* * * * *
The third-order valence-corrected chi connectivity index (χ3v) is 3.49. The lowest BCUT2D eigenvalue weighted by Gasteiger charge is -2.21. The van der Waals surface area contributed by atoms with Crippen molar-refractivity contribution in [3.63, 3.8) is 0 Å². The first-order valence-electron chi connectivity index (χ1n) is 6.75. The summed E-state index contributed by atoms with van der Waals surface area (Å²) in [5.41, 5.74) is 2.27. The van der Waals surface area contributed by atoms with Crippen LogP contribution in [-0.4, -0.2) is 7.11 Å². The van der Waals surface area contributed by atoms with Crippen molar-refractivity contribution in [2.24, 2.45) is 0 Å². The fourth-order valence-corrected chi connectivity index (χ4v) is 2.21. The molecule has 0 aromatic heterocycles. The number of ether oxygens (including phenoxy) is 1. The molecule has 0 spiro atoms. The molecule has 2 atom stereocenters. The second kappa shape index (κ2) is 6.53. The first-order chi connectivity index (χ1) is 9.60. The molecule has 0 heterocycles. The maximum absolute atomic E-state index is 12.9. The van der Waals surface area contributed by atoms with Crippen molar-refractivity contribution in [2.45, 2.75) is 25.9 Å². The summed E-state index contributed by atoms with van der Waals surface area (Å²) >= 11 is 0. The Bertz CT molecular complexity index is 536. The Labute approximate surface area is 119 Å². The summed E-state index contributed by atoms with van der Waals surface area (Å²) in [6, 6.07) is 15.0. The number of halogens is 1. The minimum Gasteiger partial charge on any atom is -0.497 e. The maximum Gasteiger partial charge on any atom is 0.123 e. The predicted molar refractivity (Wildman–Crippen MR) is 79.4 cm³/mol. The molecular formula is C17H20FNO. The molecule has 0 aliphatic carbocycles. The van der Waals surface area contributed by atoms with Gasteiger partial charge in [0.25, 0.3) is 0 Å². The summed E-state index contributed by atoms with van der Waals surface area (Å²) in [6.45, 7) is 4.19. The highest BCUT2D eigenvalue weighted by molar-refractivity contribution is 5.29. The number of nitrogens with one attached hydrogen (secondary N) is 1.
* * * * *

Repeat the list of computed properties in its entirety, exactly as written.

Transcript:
The third-order valence-corrected chi connectivity index (χ3v) is 3.49. The lowest BCUT2D eigenvalue weighted by Gasteiger charge is -2.21. The van der Waals surface area contributed by atoms with Crippen molar-refractivity contribution in [3.63, 3.8) is 0 Å². The first-order valence-electron chi connectivity index (χ1n) is 6.75. The summed E-state index contributed by atoms with van der Waals surface area (Å²) in [5.41, 5.74) is 2.27. The van der Waals surface area contributed by atoms with Crippen LogP contribution in [-0.4, -0.2) is 7.11 Å². The van der Waals surface area contributed by atoms with Crippen molar-refractivity contribution in [2.24, 2.45) is 0 Å². The fourth-order valence-corrected chi connectivity index (χ4v) is 2.21. The molecule has 0 aromatic heterocycles. The number of ether oxygens (including phenoxy) is 1. The molecule has 0 spiro atoms. The molecule has 2 atom stereocenters. The second kappa shape index (κ2) is 6.53. The first-order chi connectivity index (χ1) is 9.60. The molecule has 0 heterocycles. The maximum absolute atomic E-state index is 12.9. The van der Waals surface area contributed by atoms with Crippen molar-refractivity contribution in [2.45, 2.75) is 25.9 Å². The summed E-state index contributed by atoms with van der Waals surface area (Å²) >= 11 is 0. The Bertz CT molecular complexity index is 536. The Labute approximate surface area is 119 Å². The summed E-state index contributed by atoms with van der Waals surface area (Å²) in [6, 6.07) is 15.0. The number of halogens is 1. The minimum Gasteiger partial charge on any atom is -0.497 e. The maximum Gasteiger partial charge on any atom is 0.123 e. The predicted molar refractivity (Wildman–Crippen MR) is 79.4 cm³/mol. The molecular formula is C17H20FNO. The molecule has 0 aliphatic carbocycles. The van der Waals surface area contributed by atoms with Gasteiger partial charge in [0.25, 0.3) is 0 Å². The summed E-state index contributed by atoms with van der Waals surface area (Å²) in [6.45, 7) is 4.19. The highest BCUT2D eigenvalue weighted by molar-refractivity contribution is 5.29. The number of nitrogens with one attached hydrogen (secondary N) is 1.